In the ongoing cycle of market forecasting, we're once again at a half-year refresh for mobile local ad revenue projections. Though the revenue outlook is the "money" number, there are lots of background inputs to dissect, such as mobile search volume.
Where is the Market Going?
Mobile local ad revenues will grow from $784 million last year to $5.01 billion in 2016. If that seems low, keep in mind that we're just talking about the local segment of overall U.S. mobile ad revenues (further defined and explained here).
But to really get a sense of where these numbers are coming from, it's best to break down their components. Specifically, we look at the ways that different ad formats are consumed, bought, and sold. These include search, display, SMS, and video ads.
The search portion is growing fastest, and is the biggest driver of overall growth in mobile advertising. This is partly due to the growth we project in the mobile web –where search is central – as opposed to apps (reasoning here).
But it's also directly related to mobile user behavior in the form of mobile local search volume growth; and to higher performance we're seeing from search ads, compared to other formats. That's largely due to their pull based, intent-driven nature.
A Look Under the Hood
Let's first look at mobile local search usage. After looking at assorted spreadsheets, projected mobile ad revenue figures, search query volume, and other inputs, it came time to compare desktop search volume. After plotting out the figures, something interesting emerged: mobile local search volume will intersect desktop local searches in 2015.
A lot of this has to do with mobile local searches per-user, growing from about 14 per month to 42 per month by 2016. But it's also a function of the number of mobile search users – growing from 44 percent of U.S. smartphone subscribers (about 118 million users), to 75 percent by 2016 (225 million users).
The beauty of these figures is that Google's ownership of mobile search (95 percent market share) makes its usage disclosures reliable in extrapolating the entire market. We know its monthly desktop query volume. We also know that 20 percent of searches are mobile, and 40 percent of those are local.
From that baseline, it's a matter of projecting out to 2016, using other market inputs such as smartphone penetration. Meanwhile we can look to other points of affirmation such as trend lines indicating that overall web user volume will follow the same mobile/desktop intersection around 2015.
Further boosting search's share of mobile local ad revenue is the performance seen from location-targeted mobile search ads. Mobile local ad network xAd reports click-through rates (CTRs) for location-targeted in-app search ads at 7 percent (we get similar unpublished numbers from Google for mobile web searches).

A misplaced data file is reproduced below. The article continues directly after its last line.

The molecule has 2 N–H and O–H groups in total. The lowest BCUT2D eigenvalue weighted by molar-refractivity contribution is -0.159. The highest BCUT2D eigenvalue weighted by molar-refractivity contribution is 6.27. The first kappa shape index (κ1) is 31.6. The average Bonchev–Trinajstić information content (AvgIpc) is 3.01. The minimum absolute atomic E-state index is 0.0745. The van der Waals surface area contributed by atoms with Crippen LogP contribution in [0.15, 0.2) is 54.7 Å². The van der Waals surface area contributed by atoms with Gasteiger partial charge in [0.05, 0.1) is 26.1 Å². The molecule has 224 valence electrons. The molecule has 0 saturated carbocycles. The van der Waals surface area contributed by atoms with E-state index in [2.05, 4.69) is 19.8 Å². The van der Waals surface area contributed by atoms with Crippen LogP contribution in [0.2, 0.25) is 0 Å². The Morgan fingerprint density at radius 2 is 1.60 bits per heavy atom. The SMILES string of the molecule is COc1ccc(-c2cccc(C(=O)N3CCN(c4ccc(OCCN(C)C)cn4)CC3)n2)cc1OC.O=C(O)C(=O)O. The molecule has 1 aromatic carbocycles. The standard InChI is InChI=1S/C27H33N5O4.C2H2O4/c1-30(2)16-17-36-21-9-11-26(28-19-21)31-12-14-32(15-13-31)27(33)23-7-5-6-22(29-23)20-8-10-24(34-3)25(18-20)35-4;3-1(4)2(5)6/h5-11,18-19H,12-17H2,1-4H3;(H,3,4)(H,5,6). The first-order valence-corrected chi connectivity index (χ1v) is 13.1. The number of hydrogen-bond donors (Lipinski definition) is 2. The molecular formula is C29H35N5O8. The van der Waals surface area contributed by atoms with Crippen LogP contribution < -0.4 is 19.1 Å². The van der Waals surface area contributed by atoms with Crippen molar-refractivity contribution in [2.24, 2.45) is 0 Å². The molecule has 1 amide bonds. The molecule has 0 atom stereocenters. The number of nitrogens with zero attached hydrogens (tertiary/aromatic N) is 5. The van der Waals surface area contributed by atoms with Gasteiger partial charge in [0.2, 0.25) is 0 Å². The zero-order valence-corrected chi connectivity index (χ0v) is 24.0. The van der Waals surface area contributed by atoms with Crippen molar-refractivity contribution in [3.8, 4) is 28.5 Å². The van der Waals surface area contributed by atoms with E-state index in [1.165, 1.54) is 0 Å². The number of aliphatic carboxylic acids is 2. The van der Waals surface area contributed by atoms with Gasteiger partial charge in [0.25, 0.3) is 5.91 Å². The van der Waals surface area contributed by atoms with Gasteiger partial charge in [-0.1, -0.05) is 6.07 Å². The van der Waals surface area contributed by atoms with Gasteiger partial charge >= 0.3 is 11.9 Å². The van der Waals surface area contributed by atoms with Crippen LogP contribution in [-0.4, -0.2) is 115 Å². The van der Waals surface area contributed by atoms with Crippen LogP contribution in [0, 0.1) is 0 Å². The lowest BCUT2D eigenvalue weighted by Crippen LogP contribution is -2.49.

That's as high as a 10x performance boost compared to ads that aren't location targeted. But more important is what is happening after the click. We're seeing favorable metrics for what we call secondary actions (calls, directions, etc.) to the tune of about 37 percent of those clicks.
That's obviously powerful stuff for advertisers – especially local – who are interested in driving such activity. The next step will be going further down the funnel into mobile payments, which clarify the path to conversion and reveal data to refine future presence/ad targeting (Google Wallet's real end game).
This performance hasn't led to the premium ad rates commensurate with their value, but that's only because of laggard advertiser adoption that's kept demand (and thus prices) low. But we believe premiums will follow, contributing to search's share of the mobile local revenue pie.
Panning back, we should see mobile advertiser demand grow overall. Even if you don't buy the above reasoning for mobile local search ad growth, look no further than the basic fact that mobile's share of time spent per media is 23 percent, while it's share of ad dollars is only 1 percent (compare with print advertising).
Natural forces of equilibrium will bring that mobile ad spend up considerably in the coming years. And local search ads – as they're so conducive to mobile devices and the ways we use them – will see the biggest piece of that action.
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